China Responds to South China Sea Ruling

China Responds to South China Sea Ruling

On Tuesday, the Permanent Court of Arbitration (PCA) announced the final decision in a case brought by the Philippines to a tribunal set up under the United Nations Convention on the Law of the Sea over China’s actions in the South China Sea. (See the PCA’s press release and full 405 page award document.) The tribunal offered a “sweeping rebuke” of China’s claims to control much of the sea, according to The New York Times’ Jane Perlez:

In its most significant finding, the tribunal rejected China’s argument that it enjoys historic rights over most of the South China Sea. That could give the governments of Brunei, Indonesia, Malaysia, Taiwan and Vietnam more leverage in their own maritime disputes with Beijing.

The tribunal also said that China had violated international law by causing “irreparable harm” to the marine environment, endangering Philippine ships and interfering with Philippine fishing and oil exploration.

“It’s an overwhelming victory. We won on every significant point,” said the Philippines’ chief counsel in the case, Paul S. Reichler. [Source]

The tribunal was widely expected to rule in the Philippines’ favor—though perhaps not as comprehensively—and China had been preparing by waging a propaganda battle to win global support for their side. While the decision is binding on China as a signatory to UNCLOS, it is not easily enforceable, and such decisions have been defied by other countries in the past.

As soon as the decision was announced, China’s media and propaganda organs went into overdrive, denouncing the verdict, the tribunal, the Philippines, and the United States for its supporting role. The government also issued a formal response.

A piece by Xinhua called the tribunal “illegal and ridiculous” and questioned the qualifications of its members.

Crude cartoons tried to present China’s position in a more humorous light:

International media reports of the verdict were immediately censored:

Online, the ruling became a hot topic of discussion for netizens. What’s on Weibo’s Manya Koetse discusses the reactions she saw on Weibo, which she puts into three main categories: nationalist support for the government’s position, humorous responses, and questioning posts trying to learn more about the situation:

Nationalist voices were encouraged by the government’s dismissal of the tribunal and its ruling. A heavy police presence around the Philippine embassy prevented any protests there, though many registered their anger online instead:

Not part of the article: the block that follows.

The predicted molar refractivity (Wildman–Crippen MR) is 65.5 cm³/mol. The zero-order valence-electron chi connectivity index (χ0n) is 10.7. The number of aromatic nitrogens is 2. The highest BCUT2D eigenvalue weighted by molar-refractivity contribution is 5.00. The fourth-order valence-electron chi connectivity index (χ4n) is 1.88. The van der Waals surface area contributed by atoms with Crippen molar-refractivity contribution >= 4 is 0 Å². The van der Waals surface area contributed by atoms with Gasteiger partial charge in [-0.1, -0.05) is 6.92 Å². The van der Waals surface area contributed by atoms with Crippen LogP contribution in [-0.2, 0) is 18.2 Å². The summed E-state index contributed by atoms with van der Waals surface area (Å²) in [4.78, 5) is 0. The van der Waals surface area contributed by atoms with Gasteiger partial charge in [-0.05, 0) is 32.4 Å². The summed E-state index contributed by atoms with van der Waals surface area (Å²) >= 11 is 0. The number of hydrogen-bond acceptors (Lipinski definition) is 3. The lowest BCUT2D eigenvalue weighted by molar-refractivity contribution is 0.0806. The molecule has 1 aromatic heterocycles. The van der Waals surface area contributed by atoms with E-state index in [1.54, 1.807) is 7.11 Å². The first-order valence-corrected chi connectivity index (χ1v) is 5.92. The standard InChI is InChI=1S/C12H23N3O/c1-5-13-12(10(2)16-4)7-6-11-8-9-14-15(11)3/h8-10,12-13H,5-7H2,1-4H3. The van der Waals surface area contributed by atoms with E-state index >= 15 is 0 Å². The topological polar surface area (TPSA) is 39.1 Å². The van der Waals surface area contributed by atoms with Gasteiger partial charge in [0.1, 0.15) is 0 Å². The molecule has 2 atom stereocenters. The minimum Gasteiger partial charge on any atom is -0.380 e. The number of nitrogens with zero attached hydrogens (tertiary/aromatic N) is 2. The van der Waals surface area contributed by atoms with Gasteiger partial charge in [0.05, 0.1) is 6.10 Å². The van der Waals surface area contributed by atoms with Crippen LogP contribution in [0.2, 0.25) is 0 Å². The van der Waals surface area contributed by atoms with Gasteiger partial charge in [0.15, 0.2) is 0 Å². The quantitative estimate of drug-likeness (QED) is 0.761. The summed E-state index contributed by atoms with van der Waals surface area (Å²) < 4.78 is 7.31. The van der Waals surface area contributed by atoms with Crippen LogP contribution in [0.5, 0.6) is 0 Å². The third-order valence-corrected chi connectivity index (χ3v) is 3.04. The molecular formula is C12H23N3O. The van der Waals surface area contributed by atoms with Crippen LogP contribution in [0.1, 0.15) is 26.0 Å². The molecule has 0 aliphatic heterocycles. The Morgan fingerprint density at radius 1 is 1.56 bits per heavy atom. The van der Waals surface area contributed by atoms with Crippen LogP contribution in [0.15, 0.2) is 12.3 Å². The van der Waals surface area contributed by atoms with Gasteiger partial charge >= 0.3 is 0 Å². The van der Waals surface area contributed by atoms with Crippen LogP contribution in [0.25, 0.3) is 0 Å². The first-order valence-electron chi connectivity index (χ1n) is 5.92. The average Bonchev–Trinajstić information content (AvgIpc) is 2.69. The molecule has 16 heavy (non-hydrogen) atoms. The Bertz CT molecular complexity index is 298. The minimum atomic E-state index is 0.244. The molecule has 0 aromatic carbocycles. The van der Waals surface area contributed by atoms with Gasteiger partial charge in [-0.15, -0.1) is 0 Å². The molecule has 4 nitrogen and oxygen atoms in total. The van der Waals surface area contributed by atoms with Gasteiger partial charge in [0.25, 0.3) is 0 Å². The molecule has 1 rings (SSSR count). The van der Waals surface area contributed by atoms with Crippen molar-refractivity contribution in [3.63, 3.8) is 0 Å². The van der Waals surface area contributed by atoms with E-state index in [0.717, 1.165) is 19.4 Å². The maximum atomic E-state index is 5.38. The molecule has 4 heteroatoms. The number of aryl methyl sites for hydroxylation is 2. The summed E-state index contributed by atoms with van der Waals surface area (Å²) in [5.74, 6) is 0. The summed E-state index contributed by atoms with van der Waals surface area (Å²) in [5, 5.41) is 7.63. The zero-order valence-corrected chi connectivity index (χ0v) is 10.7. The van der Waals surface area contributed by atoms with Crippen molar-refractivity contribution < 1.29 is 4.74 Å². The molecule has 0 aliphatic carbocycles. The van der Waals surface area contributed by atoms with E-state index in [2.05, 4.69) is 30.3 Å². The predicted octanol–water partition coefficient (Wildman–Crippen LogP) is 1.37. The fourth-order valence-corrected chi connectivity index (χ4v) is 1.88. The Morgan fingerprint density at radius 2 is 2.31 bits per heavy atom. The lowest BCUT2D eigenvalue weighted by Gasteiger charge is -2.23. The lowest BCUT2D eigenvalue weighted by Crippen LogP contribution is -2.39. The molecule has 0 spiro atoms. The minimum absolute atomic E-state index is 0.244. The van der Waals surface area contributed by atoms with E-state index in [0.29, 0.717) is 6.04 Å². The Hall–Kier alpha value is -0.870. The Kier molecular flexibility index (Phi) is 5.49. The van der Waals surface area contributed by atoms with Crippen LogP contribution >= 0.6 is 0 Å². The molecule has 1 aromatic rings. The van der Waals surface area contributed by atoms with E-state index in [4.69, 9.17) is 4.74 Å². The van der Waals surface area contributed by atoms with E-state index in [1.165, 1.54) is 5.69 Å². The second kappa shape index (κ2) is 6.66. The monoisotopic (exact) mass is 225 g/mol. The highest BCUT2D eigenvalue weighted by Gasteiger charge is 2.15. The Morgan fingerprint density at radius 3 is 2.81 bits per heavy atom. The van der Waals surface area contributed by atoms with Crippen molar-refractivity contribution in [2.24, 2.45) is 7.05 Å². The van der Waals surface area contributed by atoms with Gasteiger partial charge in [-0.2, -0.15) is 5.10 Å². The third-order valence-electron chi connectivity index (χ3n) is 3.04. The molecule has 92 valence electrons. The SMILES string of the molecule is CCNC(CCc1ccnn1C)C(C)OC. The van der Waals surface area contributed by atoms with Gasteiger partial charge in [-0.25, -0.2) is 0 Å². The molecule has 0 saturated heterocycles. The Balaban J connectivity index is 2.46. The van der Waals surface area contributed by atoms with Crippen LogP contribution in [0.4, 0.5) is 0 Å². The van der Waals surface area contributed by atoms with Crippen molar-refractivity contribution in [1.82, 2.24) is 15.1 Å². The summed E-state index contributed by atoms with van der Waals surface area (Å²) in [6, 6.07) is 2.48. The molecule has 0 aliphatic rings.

While censoring messages that supported the tribunal, Chinese authorities also began to censor the “ultra nationalist” voices out of fear that they could spin out of their control. Bethany Allen-Ebrahimian reports for Foreign Policy:

But a wave of censorship also accompanied this outpouring of online commentary. Unsurprisingly, censors removed Weibo posts that contradicted the party line, such as one July 12 post that read “The South China Sea does not belong to China,” with an attached photo of a Filipino protesting China’s actions in nearby waters. But, according to information collected by anti-censorship website Freeweibo, most deleted posts were not anti-nationalist but ultra-nationalist, calling for military action against the United States or the Philippines to defend China’s territorial claims. “War is finally going to break out in the South China Sea,” wrote one user, whose post was later removed. “I was so damn excited last night that I couldn’t sleep!” Another wrote, “The South China Sea arbitration itself is an insult to China. Why would we wait for the result for this kind of crap? With such a large military, why don’t we just go fight to get back [what is ours]?” The post that was later removed. “We’re definitely going to fight,” wrote another user in a deleted post. “’We can’t lose even one dot’ means that we must take back the reefs and islands that Vietnam and other countries have occupied. How can we take them back? We can only rely on fighting.”

To understand why Chinese authorities would want to suppress speech that supports Beijing’s official line, it’s important to understand the risks that unbridled nationalism pose to the party. “Grassroots reactions represent an opportunity and a challenge for the Chinese government, which wants to harness public opinion but fears its power to destabilize the regime,” said Jessica Chen Weiss, a professor of government at Cornell University who studies Chinese nationalism. “The Chinese government tends to suppress grassroots nationalism when it wants room for maneuver in handling foreign incidents.” Weiss told Foreign Policy, “However tough the Chinese government’s response, it is unlikely to satisfy these ultra-nationalist demands for war.” Weiss said that “censoring extreme voices is part of China’s risk management strategy.” [Source]

After official media and social media accounts were blanketed with denunciations of the tribunal, a group affiliated with the Communist Youth League released a video which intended to show the world that China in fact doesn’t care about the case and its outcome:


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